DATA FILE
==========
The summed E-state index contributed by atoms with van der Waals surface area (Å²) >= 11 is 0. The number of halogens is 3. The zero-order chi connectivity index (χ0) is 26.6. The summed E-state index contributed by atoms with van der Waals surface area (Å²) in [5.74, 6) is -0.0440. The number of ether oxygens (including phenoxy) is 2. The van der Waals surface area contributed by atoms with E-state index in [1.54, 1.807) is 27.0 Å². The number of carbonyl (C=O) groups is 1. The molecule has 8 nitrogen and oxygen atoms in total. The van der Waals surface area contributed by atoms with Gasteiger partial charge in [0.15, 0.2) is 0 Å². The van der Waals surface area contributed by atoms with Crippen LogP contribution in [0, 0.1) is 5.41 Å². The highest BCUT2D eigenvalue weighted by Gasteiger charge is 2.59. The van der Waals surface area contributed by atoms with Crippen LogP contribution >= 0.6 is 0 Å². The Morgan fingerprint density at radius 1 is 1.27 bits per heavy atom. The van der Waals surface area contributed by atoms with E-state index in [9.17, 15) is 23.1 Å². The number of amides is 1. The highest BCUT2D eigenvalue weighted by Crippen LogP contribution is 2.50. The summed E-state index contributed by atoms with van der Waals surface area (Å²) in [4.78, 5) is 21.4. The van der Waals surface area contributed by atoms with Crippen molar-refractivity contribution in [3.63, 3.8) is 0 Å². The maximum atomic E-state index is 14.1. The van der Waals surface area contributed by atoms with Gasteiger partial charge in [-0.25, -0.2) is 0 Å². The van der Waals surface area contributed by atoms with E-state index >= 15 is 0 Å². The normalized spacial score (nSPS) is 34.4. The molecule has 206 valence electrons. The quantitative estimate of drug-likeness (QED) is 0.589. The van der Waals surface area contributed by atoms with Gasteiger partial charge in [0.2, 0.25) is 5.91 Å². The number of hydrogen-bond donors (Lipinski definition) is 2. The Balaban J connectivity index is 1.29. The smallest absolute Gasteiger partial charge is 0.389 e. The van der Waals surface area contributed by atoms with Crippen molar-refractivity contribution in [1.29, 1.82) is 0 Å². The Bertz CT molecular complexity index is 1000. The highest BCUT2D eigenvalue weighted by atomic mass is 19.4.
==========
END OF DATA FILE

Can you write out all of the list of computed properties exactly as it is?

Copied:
The summed E-state index contributed by atoms with van der Waals surface area (Å²) >= 11 is 0. The number of halogens is 3. The zero-order chi connectivity index (χ0) is 26.6. The summed E-state index contributed by atoms with van der Waals surface area (Å²) in [5.74, 6) is -0.0440. The number of ether oxygens (including phenoxy) is 2. The van der Waals surface area contributed by atoms with E-state index in [1.54, 1.807) is 27.0 Å². The number of carbonyl (C=O) groups is 1. The molecule has 8 nitrogen and oxygen atoms in total. The van der Waals surface area contributed by atoms with Gasteiger partial charge in [0.15, 0.2) is 0 Å². The van der Waals surface area contributed by atoms with Crippen LogP contribution in [0, 0.1) is 5.41 Å². The highest BCUT2D eigenvalue weighted by Gasteiger charge is 2.59. The van der Waals surface area contributed by atoms with Crippen LogP contribution >= 0.6 is 0 Å². The Morgan fingerprint density at radius 1 is 1.27 bits per heavy atom. The van der Waals surface area contributed by atoms with E-state index in [9.17, 15) is 23.1 Å². The number of amides is 1. The highest BCUT2D eigenvalue weighted by Crippen LogP contribution is 2.50. The summed E-state index contributed by atoms with van der Waals surface area (Å²) in [4.78, 5) is 21.4. The van der Waals surface area contributed by atoms with Crippen molar-refractivity contribution in [3.63, 3.8) is 0 Å². The maximum atomic E-state index is 14.1. The van der Waals surface area contributed by atoms with Gasteiger partial charge in [-0.25, -0.2) is 0 Å². The van der Waals surface area contributed by atoms with E-state index >= 15 is 0 Å². The normalized spacial score (nSPS) is 34.4. The molecule has 206 valence electrons. The quantitative estimate of drug-likeness (QED) is 0.589. The van der Waals surface area contributed by atoms with Gasteiger partial charge in [0.2, 0.25) is 5.91 Å². The number of hydrogen-bond donors (Lipinski definition) is 2. The Balaban J connectivity index is 1.29. The smallest absolute Gasteiger partial charge is 0.389 e. The van der Waals surface area contributed by atoms with Crippen molar-refractivity contribution in [1.29, 1.82) is 0 Å². The Bertz CT molecular complexity index is 1000. The highest BCUT2D eigenvalue weighted by atomic mass is 19.4.